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At that particular time maybe. Later on there was a daytime shunt of portions at Sheffield which could, in theory, be had without even worrying about having a ticket. There were also sleeper shunts at Plymouth and Inverness [/OT]
The shunt at Plymouth with the 08 continued right through till around 2006. There was also in at Carlisle which survived till the mid 90s, with a Mk.3 being shunted from the bay at the north end onto the back of the southbound sleeper - I remember starting an all-line with that move once to get the 08 'in the book'.
 

WesternLancer

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At that particular time maybe. Later on there was a daytime shunt of portions at Sheffield which could, in theory, be had without even worrying about having a ticket. There were also sleeper shunts at Plymouth and Inverness [/OT]
Thanks - good point, of course one forgets the elements of sleeper travel that survived that allowed passengers in bed to be joined to an existing service which survived into the privatised ere ref Plymouth (and obv the Carlisle example mentioned by Blackwatch is another case of the same).

I have to say that ref the Plymouth carriage, it was regrettable when the DfT and FGW removed this under the review of the Night Riviera - as early arrivals to/from Plymouth are still not easy IIRC, using day trains - a point well made ref Manchester / Liverpool etc just up this thread.
 

Steve Harris

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The shunt at Plymouth with the 08 continued right through till around 2006. There was also in at Carlisle which survived till the mid 90s, with a Mk.3 being shunted from the bay at the north end onto the back of the southbound sleeper - I remember starting an all-line with that move once to get the 08 'in the book'.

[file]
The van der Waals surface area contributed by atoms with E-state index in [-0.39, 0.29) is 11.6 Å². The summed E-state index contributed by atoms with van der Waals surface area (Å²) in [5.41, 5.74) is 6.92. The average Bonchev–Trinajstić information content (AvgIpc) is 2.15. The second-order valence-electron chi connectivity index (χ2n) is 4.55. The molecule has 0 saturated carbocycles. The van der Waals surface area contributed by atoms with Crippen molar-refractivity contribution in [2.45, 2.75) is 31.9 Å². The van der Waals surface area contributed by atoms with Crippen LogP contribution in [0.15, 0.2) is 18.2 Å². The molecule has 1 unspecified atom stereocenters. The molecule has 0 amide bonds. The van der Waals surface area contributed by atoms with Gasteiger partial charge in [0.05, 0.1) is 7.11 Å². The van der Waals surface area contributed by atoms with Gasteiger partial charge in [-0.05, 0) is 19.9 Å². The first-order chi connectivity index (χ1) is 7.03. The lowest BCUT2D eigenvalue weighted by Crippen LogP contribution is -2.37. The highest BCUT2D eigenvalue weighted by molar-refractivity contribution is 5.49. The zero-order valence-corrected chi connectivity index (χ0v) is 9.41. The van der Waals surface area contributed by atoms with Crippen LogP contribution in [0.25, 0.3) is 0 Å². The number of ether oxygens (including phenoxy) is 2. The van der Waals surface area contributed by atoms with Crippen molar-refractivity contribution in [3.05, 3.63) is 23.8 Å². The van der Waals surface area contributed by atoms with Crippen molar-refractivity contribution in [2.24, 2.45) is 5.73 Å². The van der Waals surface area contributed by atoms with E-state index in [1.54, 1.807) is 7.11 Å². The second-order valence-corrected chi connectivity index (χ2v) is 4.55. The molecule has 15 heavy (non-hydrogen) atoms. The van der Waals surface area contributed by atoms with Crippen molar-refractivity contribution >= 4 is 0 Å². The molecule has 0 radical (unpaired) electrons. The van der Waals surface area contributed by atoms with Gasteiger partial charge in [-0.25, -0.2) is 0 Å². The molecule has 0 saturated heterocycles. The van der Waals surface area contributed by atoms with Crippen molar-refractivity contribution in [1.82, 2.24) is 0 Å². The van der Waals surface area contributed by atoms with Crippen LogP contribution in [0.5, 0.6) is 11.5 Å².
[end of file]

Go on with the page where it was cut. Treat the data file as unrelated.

Never managed the Carlisle one, but definitely did the Plymouth 08. Unfortunatly i was so engrossed in zzzzzzzzz i didn't get the number :'(
 

Shaw S Hunter

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Were there shunts at Inverness with passengers on? I remember watching the motorail vans being shunted onto the front of the sleeper by an 08 but not the portion with passengers on board.
I have two entries in my haulage records from January 1989 involving the arrived "Internal" (ie from Glasgow/Edinburgh) with a note that it was for the sleepers. While the exact details escape me now I suspect it was to reposition the two sleeper vehicles against the buffers at Inverness where they could be attached to the shore supply thus ensuring the sleepers stayed warm until passenger disembarkation time while the day coaches were shunted away for cleaning and possible use on other morning departures. Given an arrival of approx 0445 this was rather important in the middle of winter!
 

Steve Harris

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I have two entries in my haulage records from January 1989 involving the arrived "Internal" (ie from Glasgow/Edinburgh) with a note that it was for the sleepers. While the exact details escape me now I suspect it was to reposition the two sleeper vehicles against the buffers at Inverness where they could be attached to the shore supply thus ensuring the sleepers stayed warm until passenger disembarkation time while the day coaches were shunted away for cleaning and possible use on other morning departures. Given an arrival of approx 0445 this was rather important in the middle of winter!
I can concur that is what used to happen, as i did that move circa 1988.